Thévenin: Five times.

iRunFar: Last year you achieved the podium. This is a difficult race. You must put much physical and mental effort into it. Five times a finish, on the podium, what keeps bringing you back? Are there more goals and things that you’re seeking?

Thévenin: Yeah, I already finished second and third. Of course, what I’m looking for now is a victory.

iRunFar: At least he’s being honest.

Thévenin: Yes, I came for the victory. There is a lot of pressure on me from the locals. Obviously, since the race entered the UTWT [Ultra-Trail World Tour], the level of the competitors is much higher. I like it. I love it. When I run here and different local races, it’s a little bit lonely at the front with nobody to challenge me. Thanks to the World Tour and thanks to this, I can compare my talents to the other ones.

iRunFar: Fantastic. Best of luck to you on Thursday and Friday. I sincerely look forward to following the race.

Thévenin: Yes, thank you.

Meghan Hicks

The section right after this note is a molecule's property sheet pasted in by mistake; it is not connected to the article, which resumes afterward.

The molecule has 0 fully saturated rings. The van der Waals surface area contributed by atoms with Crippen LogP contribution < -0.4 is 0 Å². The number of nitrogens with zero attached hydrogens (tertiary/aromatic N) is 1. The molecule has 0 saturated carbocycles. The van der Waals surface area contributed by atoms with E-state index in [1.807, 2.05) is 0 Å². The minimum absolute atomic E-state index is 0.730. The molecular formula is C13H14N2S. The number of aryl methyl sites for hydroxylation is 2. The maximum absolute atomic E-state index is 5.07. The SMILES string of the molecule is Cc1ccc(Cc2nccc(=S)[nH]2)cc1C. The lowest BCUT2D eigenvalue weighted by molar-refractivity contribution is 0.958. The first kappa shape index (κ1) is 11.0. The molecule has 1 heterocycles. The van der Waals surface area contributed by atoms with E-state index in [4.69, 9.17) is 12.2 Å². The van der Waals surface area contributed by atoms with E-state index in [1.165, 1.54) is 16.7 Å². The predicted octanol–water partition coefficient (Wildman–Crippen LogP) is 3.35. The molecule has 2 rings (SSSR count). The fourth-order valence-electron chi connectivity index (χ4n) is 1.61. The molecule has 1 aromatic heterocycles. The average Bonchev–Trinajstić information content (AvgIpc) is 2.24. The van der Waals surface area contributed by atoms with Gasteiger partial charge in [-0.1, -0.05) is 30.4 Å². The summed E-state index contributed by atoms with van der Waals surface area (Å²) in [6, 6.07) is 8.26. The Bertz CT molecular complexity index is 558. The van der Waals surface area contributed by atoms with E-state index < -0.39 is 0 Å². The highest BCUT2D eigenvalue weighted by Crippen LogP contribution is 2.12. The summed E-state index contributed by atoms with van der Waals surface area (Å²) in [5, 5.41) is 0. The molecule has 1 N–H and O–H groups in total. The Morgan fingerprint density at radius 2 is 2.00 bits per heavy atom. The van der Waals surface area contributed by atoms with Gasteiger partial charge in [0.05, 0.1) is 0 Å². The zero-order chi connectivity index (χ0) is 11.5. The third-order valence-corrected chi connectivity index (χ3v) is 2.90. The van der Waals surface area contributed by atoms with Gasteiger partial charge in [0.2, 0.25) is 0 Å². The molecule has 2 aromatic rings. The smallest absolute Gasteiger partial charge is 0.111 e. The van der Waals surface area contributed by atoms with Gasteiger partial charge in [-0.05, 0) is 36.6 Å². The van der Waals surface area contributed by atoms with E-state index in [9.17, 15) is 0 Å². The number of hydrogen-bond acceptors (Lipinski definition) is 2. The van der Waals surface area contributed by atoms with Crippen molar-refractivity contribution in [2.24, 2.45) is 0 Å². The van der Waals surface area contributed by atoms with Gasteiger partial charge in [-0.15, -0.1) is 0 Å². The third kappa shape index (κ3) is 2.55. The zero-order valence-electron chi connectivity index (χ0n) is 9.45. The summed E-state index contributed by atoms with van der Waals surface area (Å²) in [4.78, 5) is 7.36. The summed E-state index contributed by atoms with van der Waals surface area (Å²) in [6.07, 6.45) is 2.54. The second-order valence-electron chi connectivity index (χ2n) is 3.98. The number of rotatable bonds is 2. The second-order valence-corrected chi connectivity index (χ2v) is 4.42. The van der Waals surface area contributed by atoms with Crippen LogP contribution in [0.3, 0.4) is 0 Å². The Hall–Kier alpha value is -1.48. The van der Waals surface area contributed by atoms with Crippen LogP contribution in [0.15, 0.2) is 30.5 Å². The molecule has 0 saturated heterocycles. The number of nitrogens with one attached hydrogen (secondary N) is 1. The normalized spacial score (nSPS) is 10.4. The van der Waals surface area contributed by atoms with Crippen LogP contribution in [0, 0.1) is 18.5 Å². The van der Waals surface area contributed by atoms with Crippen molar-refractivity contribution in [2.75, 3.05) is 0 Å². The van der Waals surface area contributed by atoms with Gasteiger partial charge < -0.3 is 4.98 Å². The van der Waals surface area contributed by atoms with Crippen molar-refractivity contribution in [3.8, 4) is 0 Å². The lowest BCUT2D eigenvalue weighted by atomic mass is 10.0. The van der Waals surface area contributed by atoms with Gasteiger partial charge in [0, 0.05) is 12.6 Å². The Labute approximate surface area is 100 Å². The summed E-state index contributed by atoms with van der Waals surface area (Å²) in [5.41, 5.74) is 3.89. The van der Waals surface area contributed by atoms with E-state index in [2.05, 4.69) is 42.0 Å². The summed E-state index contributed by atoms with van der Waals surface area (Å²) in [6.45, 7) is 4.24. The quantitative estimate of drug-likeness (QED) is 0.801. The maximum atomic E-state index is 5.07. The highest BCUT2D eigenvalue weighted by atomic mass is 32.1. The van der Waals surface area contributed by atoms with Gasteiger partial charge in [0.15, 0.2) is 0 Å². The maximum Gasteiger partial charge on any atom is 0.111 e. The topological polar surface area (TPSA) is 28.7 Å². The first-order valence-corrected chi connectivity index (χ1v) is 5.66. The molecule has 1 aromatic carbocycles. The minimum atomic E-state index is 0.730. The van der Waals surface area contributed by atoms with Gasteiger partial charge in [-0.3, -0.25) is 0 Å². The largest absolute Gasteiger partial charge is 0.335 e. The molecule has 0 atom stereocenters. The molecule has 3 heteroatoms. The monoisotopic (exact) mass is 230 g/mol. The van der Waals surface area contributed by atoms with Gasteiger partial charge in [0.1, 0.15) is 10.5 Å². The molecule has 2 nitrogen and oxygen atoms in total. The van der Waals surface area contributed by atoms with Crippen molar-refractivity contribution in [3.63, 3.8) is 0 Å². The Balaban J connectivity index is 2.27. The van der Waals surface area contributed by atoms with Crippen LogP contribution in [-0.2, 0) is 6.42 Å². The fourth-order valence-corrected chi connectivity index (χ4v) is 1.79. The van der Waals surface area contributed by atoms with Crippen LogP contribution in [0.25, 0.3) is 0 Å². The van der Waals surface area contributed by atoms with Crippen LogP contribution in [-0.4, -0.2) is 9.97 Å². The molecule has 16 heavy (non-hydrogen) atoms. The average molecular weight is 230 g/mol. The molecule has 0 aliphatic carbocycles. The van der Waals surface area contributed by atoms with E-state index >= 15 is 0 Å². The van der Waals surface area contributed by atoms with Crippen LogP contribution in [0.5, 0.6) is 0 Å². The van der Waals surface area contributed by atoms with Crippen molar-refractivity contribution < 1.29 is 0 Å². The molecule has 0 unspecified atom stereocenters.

Meghan Hicks is the Editor-in-Chief of iRunFar. She’s been running since she was 13 years old, and writing and editing about the sport for around 15 years. She served as iRunFar’s Managing Editor from 2013 through mid-2023, when she stepped into the role of Editor-in-Chief. Aside from iRunFar, Meghan has worked in communications and education in several of America’s national parks, was a contributing editor for Trail Runner magazine, and served as a columnist at Marathon & Beyond. She’s the co-author of Where the Road Ends: A Guide to Trail Running with Bryon Powell. She won the 2013 Marathon des Sables, finished on the podium of the Hardrock 100 Mile in 2021, and has previously set fastest known times on the Nolan’s 14 mountain running route in 2016 and 2020. Based part-time in Moab, Utah and Silverton, Colorado, Meghan also enjoys reading, biking, backpacking, and watching sunsets.